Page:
First, it would blunt the impact of a full extension of the Bush-era tax rates. If Republicans succeed in maintaining the Bush tax cuts for all taxpayers, the Buffett rule would nonetheless ensure that wealthy Americans pay more – $162 billion more over 10 years, according to the congressional Joint Committee on Taxation. And if Congress lets the Bush tax cuts expire, most Americans' income-tax rates would go up, but under the Buffett rule it will go up more for the wealthy than it would otherwise, to the tune of $47 billion over a decade.

Republicans criticize the Obama administration for proposing a tax increase during a period of slow economic growth. But Obama officials argue that such a change results in greater economic efficiency.

“In addition to fairness, in fact it’s a step in the direction of economic efficiency,” said Alan Krueger, chairman of the Council of Economic Advisors. The Buffett rule allows people to "devote more effort what their focus should be, which is to their jobs and job creation … rather than restructuring their income to minimize their taxes.”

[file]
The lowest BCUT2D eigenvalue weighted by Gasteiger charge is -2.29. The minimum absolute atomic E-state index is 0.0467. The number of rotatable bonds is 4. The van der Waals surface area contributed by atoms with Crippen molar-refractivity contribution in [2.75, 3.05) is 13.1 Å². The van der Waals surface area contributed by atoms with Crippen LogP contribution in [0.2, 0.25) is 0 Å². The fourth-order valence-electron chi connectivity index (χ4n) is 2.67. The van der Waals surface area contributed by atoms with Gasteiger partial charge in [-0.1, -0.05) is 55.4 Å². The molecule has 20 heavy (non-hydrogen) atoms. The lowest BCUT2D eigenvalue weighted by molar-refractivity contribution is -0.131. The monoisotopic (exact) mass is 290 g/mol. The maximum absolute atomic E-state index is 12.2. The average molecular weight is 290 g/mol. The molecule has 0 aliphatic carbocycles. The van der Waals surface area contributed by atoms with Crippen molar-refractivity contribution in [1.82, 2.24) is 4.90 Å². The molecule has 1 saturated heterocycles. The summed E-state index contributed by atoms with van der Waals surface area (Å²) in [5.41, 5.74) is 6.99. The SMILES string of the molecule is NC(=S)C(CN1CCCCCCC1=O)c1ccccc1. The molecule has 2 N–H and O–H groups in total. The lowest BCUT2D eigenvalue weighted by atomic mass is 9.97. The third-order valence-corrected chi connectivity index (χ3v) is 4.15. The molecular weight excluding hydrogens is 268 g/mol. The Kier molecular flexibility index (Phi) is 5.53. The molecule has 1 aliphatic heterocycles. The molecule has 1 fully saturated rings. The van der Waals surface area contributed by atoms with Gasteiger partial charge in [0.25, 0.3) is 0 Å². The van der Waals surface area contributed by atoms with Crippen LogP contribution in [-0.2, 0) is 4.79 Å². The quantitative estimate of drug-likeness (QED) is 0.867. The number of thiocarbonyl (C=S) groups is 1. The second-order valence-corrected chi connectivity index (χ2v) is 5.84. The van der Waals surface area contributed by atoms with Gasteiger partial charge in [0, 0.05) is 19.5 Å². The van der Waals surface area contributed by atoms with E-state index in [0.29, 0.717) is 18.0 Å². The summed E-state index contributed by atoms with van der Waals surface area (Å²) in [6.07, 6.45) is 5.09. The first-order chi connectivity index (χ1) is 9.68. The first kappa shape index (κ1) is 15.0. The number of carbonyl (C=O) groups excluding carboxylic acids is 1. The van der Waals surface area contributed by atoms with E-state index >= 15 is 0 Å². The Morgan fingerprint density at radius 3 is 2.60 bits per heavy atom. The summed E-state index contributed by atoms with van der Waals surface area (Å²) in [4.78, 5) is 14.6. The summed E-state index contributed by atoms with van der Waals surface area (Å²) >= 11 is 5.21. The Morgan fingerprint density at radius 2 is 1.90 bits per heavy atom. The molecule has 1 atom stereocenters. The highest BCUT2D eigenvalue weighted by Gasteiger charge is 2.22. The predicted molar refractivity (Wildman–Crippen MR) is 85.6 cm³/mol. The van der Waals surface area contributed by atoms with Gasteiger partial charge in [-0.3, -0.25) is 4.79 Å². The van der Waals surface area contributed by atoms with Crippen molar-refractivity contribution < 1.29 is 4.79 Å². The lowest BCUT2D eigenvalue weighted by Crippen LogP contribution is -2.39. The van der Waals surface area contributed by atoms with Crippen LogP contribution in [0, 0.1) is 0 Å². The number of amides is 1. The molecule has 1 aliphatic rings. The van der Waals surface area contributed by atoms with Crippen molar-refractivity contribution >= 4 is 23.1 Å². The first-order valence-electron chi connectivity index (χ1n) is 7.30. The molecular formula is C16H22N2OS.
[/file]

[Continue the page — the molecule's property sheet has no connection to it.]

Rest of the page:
Second, the proposed rule would in effect raise taxes on dividends and capital gains income, funds currently taxed below the 35 percent statutory rate for ordinary income over $1 million.

“It’s just saying, in effect, you can’t run the tables and take advantage of all the different tax breaks,” said Jason Furman, principal deputy director of the National Economic Council, on a call with reporters Monday.

Mr. Furman would no doubt argue there are some who are “running the tables.” One in 4 of millionaires in America (94,500 taxpayers) pays at a tax rate that is lower than that of the 10.4 million Americans who make $100,000 per year, according to a nonpartisan Congressional Research Service report released in October.

Of those, a smaller group of millionaires, approximately 10 percent, pay little to no federal taxes, according to IRS data

Of the 241,528 households whose adjusted gross incomes were higher than $1 million in 2009 (the last year for which data are available), 9 percent (22,000) paid less than 15 percent of their income in taxes. One percent (1,470) paid no federal income taxes at all. Mr. Buffett, one of America’s most celebrated investors and businessmen, has said he paid just over 17 percent of his income in federal taxes last year.